In 1960, Sir Michael Woodruff and his team performed the first successful kidney transplant in the UK at the Edinburgh Royal Infirmary. Later, in 1968, the Nuffield Transplantation Surgery Unit was built to his specifications at Edinburgh's Western General Hospital and he was appointed its director.
Fife born Sir David Jack, who qualified in pharmacology at Glasgow’s Royal Technical College, went on to develop ground breaking drug discoveries in his role as research director at GlaxoSmithKline. He developed salbutamol or Ventolin, the default treatment for asthma. This led him to develop the first inhaled steroid, beclomethasone, still the most widely used inhaled steroid, and the bectotide inhaler. These medical breakthroughs have saved the lives of millions of asthma sufferers worldwide. He also discovered Zantac, used to treat peptic ulcers which has alleviated the suffering of many and rapidly became the fastest-selling drug in the world.
Glasgow Coma Scale (GCS)
Internationally recognised and used method for assessment of the consciousness of a patient with threatened brain injury.
Tumour Suppressor Gene
Sir David Lane and his team discovered the p53 tumour suppression gene, which has a key role in the prevention of cancer.
Magnetic Resonance Imaging (MRI)
MRI is a medical imaging technique used in radiology to investigate the anatomy and function of the body in both health and disease. MRI scanners use strong magnetic fields and radiowaves to form images of the body. The technique is widely used in hospitals for medical diagnosis, staging of disease and for follow-up without exposure to ionizing radiation. During the 1970s a team led by Scottish professor John Mallard built the first full body MRI scanner at the University of Aberdeen. On 28 August 1980 they used this machine to obtain the first clinically useful image of a patient’s internal tissues using Magnetic Resonance Imaging (MRI), which identified a primary tumour in the patients chest, an abnormal liver, and secondary cancer in his bone.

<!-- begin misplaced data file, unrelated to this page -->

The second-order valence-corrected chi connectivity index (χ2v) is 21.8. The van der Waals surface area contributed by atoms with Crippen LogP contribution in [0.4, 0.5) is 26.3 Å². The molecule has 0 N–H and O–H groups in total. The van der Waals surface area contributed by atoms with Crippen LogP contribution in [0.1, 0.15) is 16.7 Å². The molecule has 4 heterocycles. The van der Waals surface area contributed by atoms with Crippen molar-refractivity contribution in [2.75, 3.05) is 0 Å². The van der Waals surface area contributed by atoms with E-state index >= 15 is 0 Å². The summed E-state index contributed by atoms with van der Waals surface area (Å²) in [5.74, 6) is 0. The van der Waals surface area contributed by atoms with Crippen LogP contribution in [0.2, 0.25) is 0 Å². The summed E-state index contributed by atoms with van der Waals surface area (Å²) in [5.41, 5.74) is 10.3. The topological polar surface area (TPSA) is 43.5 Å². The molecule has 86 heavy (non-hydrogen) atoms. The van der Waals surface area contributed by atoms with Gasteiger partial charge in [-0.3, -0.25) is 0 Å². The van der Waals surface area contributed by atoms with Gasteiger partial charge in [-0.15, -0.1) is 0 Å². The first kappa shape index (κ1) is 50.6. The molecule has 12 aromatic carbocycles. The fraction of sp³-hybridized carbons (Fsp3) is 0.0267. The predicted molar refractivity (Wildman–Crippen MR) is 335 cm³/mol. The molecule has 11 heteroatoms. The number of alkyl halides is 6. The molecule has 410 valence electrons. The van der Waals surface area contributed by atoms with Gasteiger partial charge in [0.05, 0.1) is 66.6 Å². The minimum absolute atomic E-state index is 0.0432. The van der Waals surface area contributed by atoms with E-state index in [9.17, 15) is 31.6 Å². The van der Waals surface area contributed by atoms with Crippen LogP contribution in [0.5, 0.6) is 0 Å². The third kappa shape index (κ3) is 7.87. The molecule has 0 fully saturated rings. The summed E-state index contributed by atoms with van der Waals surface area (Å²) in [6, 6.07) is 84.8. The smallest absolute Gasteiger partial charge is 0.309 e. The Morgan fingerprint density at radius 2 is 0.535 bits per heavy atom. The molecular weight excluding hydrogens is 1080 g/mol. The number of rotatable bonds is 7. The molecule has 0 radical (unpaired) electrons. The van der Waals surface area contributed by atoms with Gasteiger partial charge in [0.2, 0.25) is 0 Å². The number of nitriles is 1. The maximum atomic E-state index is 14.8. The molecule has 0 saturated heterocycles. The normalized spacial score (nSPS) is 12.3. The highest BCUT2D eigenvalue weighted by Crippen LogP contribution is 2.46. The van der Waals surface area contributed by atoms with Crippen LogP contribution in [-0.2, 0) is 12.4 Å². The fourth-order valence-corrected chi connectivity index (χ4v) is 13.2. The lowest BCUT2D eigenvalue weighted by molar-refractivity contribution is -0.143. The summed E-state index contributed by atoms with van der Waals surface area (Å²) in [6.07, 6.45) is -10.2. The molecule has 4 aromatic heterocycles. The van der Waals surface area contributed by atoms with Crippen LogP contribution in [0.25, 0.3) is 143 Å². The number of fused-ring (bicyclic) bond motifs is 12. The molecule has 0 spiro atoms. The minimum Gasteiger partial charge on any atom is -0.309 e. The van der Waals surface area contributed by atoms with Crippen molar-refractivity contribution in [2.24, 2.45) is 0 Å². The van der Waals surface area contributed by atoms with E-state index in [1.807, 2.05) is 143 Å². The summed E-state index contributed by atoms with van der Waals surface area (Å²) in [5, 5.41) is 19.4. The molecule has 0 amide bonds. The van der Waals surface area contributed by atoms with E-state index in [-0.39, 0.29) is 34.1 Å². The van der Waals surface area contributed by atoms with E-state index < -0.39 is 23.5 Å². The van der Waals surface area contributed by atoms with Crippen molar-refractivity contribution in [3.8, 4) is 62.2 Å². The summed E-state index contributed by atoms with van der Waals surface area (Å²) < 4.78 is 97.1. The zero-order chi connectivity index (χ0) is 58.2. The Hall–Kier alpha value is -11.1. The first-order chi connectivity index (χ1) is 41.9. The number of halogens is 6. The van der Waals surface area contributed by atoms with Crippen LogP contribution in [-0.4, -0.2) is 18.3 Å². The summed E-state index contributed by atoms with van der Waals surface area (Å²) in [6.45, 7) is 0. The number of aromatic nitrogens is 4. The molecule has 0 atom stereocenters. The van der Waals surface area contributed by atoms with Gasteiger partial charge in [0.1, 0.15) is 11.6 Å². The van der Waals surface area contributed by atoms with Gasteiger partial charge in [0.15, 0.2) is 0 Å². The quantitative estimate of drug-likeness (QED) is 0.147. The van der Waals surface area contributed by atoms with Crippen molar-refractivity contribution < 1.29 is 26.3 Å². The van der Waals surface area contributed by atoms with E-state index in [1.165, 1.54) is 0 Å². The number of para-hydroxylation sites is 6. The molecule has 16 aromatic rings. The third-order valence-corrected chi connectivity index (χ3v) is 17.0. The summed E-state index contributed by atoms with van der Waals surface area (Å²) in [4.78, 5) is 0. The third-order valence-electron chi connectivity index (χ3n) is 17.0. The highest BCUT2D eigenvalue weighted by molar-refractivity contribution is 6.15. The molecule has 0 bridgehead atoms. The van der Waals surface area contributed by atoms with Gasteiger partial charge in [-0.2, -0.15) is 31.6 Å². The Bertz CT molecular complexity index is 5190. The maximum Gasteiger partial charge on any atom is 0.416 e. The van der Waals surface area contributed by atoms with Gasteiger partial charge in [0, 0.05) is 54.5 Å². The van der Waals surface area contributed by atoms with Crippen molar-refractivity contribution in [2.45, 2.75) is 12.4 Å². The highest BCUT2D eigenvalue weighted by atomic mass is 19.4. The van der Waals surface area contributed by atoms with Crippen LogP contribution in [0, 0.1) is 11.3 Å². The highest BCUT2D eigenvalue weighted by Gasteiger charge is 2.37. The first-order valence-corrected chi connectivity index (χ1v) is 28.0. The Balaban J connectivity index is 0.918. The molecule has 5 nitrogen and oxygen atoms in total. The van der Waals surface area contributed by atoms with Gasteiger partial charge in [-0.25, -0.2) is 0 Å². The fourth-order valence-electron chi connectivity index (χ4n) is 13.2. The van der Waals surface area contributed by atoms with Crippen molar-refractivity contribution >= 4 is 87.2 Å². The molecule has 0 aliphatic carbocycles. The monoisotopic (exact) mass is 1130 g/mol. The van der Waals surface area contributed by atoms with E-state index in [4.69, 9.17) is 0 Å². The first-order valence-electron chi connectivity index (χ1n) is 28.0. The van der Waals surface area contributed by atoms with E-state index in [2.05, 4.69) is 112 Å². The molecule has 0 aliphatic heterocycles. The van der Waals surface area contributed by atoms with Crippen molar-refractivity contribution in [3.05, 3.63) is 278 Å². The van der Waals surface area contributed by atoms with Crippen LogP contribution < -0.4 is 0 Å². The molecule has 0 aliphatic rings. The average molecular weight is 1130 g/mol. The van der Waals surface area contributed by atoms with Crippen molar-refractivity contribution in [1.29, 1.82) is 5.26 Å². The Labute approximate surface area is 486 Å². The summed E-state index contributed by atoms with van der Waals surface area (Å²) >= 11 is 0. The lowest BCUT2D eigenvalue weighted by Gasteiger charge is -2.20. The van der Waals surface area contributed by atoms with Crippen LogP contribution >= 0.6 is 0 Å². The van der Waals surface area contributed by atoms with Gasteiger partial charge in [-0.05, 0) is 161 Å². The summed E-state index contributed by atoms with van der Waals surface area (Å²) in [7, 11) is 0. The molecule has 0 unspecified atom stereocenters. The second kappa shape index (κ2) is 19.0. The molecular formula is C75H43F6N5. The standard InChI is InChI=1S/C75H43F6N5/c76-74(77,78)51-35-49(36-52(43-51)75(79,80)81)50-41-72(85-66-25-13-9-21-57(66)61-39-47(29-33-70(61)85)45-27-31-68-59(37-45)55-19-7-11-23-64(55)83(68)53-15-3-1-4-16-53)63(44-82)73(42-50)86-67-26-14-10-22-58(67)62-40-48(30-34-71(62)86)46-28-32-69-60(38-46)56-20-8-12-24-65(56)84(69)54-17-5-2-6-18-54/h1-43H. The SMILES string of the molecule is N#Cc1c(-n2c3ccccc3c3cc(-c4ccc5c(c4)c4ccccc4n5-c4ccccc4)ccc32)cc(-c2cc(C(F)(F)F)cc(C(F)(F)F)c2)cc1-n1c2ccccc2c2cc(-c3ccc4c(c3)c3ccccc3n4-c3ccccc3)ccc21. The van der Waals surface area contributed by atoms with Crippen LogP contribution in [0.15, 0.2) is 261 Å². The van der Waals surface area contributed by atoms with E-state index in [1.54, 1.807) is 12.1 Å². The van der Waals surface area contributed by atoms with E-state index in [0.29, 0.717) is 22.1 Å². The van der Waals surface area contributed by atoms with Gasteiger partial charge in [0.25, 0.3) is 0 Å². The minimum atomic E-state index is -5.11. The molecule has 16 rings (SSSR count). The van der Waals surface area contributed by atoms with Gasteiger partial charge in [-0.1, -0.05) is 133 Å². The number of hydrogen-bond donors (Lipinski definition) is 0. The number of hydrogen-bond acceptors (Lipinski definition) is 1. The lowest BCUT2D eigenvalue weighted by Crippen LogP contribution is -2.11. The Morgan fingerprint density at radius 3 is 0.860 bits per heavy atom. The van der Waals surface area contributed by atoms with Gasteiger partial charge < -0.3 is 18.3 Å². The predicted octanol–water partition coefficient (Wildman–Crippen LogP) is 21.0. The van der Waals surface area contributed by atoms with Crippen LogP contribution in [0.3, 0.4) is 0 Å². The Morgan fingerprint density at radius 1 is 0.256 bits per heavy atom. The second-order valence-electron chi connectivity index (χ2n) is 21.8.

Sir James Black, Nobel Prize winner for the discovery of β blockers, for control of hypertension.
© Roslin Institute
Sir Ian Wilmut and the Roslin Institute team responsible for the creation of the first cloned animal in Dolly the sheep.
Prosthetic Bionic Hand
© Touch Bionics
Touch Bionics - The worlds first fully articulating and commercially available prosthetic bionic hand.
Irwin Mclean discovered the filaggrin gene, the predisposing gene for atopic eczema, asthma and hay fever.
Stroke Stem Cell Therapy
Professor Keith Muir of the Southern General in Glasgow reached a successful conclusion of the stage 1 PISCES clinical trial of stem cell therapy for stroke.
Laser Fingerprinting of Meningitis
Early in 2014, scientists at Strathclyde University developed a new test to speed up the diagnosis of bacterial meningitis. It uses nanoparticles and lasers to "fingerprint" more than one bacterium at a time - and so opens the way for targeted treatment. Unless caught quickly, bacterial meningitis can lead to blood poisoning and brain damage. Bacterial meningitis is most common in children under five and it can often take time to diagnose precisely which bacteria are responsible. The new process - called Surface Enhanced Raman Scattering (SERS) - scatters laser light from a sample that has been combined with silver nanoparticles. It can fingerprint more than one bacterium at a time, allowing treatment to then be targeted. This scientific breakthrough is now primed for adoption by health authorities worldwide.